The United States, along with Canada, France, and Latin American and Caribbean nations, is sending a delegation of senior envoys to Haiti tomorrow to press the country’s embattled president, Jean-Bertrand Aristide, to reach a political compromise with his foes, U.S. officials said yesterday.
The diplomatic initiative is the highest-profile effort by the Bush administration to resolve the growing crisis in Haiti.
“The bottom line is, we have to see the formation of a new government that will perform fully its constitutional role,” a State Department official said. He added that the government must “be able to inspire confidence by virtue of its composition and independence.”
Assistant Secretary of State Roger Noriega will be the U.S. representative in the mission. With security conditions rapidly deteriorating, the State Department also urged U.S. citizens to leave Haiti, and the Pentagon announced it is sending a four-man military team to assess security at the U.S. Embassy there and prepare for a possible emergency evacuation.
Defense officials said the dispatch of the team should not be viewed as an initial step toward U.S. military intervention. Since the outbreak of violence last month, the Bush administration has rejected the idea of sending U.S. troops or police to Haiti, saying it prefers to help broker a political solution.
Still, the Pentagon move, which officials said came at the request of the U.S. ambassador to Haiti, James B. Foley, underscored administration concerns about security in the country, with opposition groups in control of a number of towns and dozens of people dead.
A State Department statement said Peace Corps personnel were being withdrawn and authorization has been given for the family members of U.S. Embassy personnel and some embassy employees to leave voluntarily.
A nighttime curfew has been imposed on the embassy’s remaining staff and their relatives, the statement said, and travel by the staff outside of Port-au-Prince, the capital, has been prohibited.
The statement also warned that the embassy’s ability to provide emergency services to U.S. citizens outside the capital is limited and has “drastically decreased in recent days due to numerous random roadblocks set up by armed groups.” It urged U.S. citizens to leave while commercial airliners “are still operating on an uninterrupted schedule.”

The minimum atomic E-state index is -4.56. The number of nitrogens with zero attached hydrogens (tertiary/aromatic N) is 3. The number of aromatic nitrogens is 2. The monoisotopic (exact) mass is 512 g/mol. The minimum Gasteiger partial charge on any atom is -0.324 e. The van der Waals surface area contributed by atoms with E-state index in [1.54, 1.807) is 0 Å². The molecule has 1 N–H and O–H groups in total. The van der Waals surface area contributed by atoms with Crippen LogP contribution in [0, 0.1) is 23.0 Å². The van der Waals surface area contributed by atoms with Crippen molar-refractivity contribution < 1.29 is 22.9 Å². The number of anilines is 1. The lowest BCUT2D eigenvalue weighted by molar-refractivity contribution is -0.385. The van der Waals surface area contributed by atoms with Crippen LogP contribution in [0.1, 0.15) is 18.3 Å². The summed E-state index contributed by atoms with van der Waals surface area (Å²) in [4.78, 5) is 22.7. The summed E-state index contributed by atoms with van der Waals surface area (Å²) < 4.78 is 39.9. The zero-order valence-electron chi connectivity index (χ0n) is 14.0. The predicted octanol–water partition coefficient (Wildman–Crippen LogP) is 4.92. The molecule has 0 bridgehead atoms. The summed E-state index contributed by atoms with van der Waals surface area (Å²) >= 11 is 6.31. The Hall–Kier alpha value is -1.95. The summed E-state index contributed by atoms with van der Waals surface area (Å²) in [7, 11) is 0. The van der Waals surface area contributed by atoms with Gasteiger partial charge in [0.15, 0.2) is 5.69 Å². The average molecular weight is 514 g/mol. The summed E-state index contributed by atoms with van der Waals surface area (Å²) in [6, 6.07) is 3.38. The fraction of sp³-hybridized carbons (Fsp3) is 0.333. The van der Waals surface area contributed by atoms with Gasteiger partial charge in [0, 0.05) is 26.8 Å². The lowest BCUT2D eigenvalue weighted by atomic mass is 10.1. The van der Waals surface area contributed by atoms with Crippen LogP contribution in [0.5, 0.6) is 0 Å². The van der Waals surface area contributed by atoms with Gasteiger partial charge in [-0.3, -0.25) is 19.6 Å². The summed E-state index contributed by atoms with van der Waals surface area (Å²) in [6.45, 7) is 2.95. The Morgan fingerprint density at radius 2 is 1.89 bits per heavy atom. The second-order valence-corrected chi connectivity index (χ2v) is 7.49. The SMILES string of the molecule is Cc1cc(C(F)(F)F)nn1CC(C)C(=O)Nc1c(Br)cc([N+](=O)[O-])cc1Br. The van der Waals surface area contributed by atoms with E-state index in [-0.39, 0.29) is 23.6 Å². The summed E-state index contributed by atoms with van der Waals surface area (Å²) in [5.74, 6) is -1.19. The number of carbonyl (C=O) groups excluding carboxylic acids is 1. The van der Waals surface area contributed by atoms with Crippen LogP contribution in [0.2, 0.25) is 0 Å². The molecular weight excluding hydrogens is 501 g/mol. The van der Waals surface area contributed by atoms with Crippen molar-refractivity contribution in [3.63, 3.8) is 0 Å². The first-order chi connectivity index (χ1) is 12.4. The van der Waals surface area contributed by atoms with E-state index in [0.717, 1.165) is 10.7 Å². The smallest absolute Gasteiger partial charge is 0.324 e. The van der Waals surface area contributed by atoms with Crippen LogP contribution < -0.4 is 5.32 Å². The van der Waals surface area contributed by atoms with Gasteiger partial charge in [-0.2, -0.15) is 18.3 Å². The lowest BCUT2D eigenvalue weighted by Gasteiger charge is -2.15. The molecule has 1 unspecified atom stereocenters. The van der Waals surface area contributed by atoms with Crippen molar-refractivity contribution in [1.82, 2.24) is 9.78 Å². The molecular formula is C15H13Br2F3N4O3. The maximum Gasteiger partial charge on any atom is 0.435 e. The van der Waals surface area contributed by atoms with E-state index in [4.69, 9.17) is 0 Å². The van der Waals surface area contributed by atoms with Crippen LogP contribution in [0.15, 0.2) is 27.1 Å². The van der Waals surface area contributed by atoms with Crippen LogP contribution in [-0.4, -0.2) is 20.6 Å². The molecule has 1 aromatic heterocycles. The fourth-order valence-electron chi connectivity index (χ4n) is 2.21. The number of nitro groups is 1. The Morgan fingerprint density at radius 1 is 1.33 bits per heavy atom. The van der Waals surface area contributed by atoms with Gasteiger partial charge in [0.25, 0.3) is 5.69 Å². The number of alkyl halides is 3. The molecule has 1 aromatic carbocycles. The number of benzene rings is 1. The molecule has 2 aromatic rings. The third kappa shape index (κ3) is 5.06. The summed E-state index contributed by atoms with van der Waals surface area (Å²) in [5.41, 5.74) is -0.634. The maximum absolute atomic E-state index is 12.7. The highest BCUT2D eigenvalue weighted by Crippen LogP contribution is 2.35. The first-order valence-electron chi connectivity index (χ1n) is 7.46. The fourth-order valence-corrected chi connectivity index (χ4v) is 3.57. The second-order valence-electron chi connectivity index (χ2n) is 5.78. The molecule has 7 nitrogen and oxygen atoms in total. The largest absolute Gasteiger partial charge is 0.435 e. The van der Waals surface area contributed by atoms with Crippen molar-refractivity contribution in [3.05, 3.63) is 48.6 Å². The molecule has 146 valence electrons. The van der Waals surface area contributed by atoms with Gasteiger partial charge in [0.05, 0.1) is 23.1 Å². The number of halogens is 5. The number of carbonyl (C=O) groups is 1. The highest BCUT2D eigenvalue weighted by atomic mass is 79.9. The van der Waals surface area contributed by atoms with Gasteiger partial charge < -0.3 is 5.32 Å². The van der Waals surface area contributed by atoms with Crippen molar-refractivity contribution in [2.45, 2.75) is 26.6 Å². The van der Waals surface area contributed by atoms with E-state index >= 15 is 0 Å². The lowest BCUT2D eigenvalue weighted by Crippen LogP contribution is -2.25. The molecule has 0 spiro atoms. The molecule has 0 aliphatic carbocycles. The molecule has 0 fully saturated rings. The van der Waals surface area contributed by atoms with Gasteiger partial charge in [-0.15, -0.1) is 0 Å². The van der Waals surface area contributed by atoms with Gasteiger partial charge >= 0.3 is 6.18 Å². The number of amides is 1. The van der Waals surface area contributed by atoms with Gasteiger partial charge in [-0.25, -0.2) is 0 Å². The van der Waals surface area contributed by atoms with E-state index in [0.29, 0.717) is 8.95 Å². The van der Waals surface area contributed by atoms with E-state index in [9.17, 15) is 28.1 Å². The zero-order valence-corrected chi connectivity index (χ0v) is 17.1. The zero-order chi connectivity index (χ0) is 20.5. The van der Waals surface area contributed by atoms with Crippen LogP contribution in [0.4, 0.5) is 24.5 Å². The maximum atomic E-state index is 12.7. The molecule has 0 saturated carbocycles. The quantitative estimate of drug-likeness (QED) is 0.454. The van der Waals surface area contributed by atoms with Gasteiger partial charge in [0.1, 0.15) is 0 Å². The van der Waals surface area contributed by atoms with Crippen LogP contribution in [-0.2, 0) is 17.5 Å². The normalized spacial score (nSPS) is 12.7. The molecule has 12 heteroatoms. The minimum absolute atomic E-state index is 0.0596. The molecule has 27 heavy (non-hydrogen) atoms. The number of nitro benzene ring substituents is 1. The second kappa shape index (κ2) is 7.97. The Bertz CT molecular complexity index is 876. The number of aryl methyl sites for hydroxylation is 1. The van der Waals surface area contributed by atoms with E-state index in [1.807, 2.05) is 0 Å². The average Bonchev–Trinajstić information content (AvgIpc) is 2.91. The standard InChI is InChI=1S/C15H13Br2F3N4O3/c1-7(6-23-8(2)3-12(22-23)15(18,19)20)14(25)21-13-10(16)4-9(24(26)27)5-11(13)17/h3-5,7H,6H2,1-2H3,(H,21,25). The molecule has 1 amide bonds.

While citing attacks on government facilities by opposition groups, the statement also blamed the violence on pro-government groups and on Aristide himself. “Haiti’s security environment has been deteriorating as President Aristide has continued to politicize the Haitian National Police and used government resources to pay for violent gangs to attack opposition demonstrators,” the statement said. “The government of Haiti has failed to maintain order in Port-au-Prince or in other cities and in some instances has assisted in violently repressing the demonstrations.”
Canadian Foreign Minister Bill Graham told reporters in Ottawa “there are concerns” that Aristide is not living up to his promises to release certain political prisoners, appoint a prime minister who would be independent of the presidency and reform the police.
“There is a time limit” for Aristide to comply, Graham said. Without specifying how long Aristide might have to implement the reforms, Graham said, “It cannot go on forever.”
But Secretary of State Colin L. Powell, in an ABC Radio interview yesterday, said Aristide’s early departure, which some opposition leaders have demanded, is “not an element” of the international diplomatic initiative being undertaken “because under the constitution he is the president for some time to come yet.”
Powell held out the possibility that as part of negotiations with opposition leaders, Aristide might agree to leave ahead of the scheduled end of his term in February 2006. “But right now he has no intention to step down,” Powell added. “And since he is the elected leader of Haiti, we should not be putting forward a plan that would require him to step down.”